Jon Kabat-Zinn said in his 2006 talk at MIT that there is no such thing as a good or bad session of meditation. He defines "mindfulness meditation" simply as ...
"Mindfulness means paying attention in a particular way: on purpose, in the present moment, and nonjudgmentally." [source]
It is the act of training the mind to go back to the counting that is important. The mind is like a wild horse that goes all over the place, we are training it to focus on the task at hand (counting).
It is like doing mental push-ups. The purpose of counting is the same as the purpose of doing push-ups pushing yourself off the ground. In the former, you are training your mind muscles, in the latter you are training your arm muscles.
Meditating with Breath Counting
This meditation technique is often known as breath counting. Here are some references of this technique...
- Page 83 of The Cow in the Parking Lot
- Chapter 2 of How To Meditate
- Hub article: Breath Counting a Simple Meditative Technique
- Fully Present is a book full of techniques to cultivate mindfulness. On page 167, is an breath counting exercise where you count up to 10.
Variations on This Technique
Meditation is not an exact science. You can count to ten and repeat. You can count to four and repeat. You can count backwards from 10. You can count from one up to one, such as one, one, one, one, one, an so on.
Sometime just focusing on the breath can help. Another article "Best Ways to Relieve Stress and Anxiety" tells of a 34 year old office worker who relieves stress by simply focusing on the inhales and exhales of the breath.
There is no one right way to do it. That is why there are as many variations of meditation techniques as there are people doing it. And you do not need to follow the procedure exactly to get to this meditative state. Each person is different and you can adjust your technique to suit your particular preference or self.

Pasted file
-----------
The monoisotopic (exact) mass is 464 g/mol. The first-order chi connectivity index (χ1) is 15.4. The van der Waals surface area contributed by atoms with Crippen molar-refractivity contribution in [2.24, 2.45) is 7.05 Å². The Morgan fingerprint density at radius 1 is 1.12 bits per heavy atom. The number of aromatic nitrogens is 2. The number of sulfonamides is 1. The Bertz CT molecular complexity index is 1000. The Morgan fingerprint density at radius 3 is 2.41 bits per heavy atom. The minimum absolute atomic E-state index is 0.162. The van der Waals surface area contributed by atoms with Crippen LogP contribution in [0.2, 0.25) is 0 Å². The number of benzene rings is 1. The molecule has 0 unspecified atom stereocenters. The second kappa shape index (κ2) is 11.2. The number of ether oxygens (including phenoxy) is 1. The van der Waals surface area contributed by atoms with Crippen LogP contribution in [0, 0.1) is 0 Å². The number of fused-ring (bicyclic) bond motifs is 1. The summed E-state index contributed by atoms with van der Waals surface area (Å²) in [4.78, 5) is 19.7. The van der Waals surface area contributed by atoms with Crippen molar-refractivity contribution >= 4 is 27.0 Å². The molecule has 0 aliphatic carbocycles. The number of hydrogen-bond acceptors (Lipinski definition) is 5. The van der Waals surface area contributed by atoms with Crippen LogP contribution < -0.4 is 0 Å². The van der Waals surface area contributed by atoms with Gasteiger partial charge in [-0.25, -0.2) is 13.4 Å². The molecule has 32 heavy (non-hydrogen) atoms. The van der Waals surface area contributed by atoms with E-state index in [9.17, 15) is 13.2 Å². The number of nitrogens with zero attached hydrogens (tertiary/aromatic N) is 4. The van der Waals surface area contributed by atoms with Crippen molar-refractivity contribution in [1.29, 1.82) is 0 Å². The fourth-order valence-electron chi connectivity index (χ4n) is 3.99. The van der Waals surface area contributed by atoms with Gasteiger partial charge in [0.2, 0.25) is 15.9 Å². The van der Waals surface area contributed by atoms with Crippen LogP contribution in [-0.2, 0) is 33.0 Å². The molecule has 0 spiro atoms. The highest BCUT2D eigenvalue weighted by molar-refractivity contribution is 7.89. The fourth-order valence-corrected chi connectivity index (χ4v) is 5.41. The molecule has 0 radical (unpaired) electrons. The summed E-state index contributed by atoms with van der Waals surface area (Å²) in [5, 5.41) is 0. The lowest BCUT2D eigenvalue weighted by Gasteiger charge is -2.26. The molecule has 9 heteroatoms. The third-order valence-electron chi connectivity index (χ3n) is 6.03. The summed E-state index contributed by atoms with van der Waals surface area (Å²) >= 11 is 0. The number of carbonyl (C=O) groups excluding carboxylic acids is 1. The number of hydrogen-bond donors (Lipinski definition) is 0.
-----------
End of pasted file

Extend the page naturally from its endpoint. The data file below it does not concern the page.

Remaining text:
There are many mediation technique that involves focus on a word or phrase. While others perfer to focus on one's body rhythm such as breath. Another technique might be to not count breaths at all, but count the intruding thoughts that come into your mind. Just count as each new thought comes into your mind. Watch it, let it pass, and wait for the next thought. Some people use visual imagery such as picturing the thoughts as bubble in a clear lake, logs flowing gently down a river, or smoke rising from a hut or campfire. Or the picture of fluffy clouds (as mentioned above) is a pleasant image to use.
When I mentioned that advanced mediators can meditate while doing other things, they are no longer doing the counting. Their mind is focused on whatever task they are currently doing. So if they are washing the car, their minds are focused on the spray of the water, the soap on their hands, the sun on their neck. Sure other thoughts will intrude into their consciousness. But when they do, the re-focus their mind back to the spray of the water. Mediation is being focused on one thing at a time.
Counting is just something for the beginner to focus their mind on during the meditation session. Walking meditation is meditation while walking and focusing your mind on your footsteps or breathing.
To Learn More About Meditation
If you want to learn more about the practice of meditation, the book Meditation for Beginner is a nice little book (only 112 pages) with a CD by Jack Kornfield. The CD contains several guided meditation sessions. It includes chapters such as ...
- Connecting with the Breath
- Working with Sensations in the Body
- Working with Feelings and Emotions
- Witnessing Your Thoughts
- Forgiveness Meditation
- Lovingkindness Meditation
- An Eating Meditation
- A Walking Meditation
Next time I breathe, eat, or walk, I'll have to remember to try some breathing, eating, and walking meditation.
It is not too early even for kids to learn meditation. A good website to get introduced to the concept of meditation can be found at kerryleemaclean.com
Illustrated cartoon piggies will show you how to meditation -- like "piggy meditation". Kerry Lee Maclean is the author of the book Peaceful Piggy Meditation.
If you like to explore meditation further, below are some products to try.
Books on Meditation
Audio CDs by Jon Kabat Zinn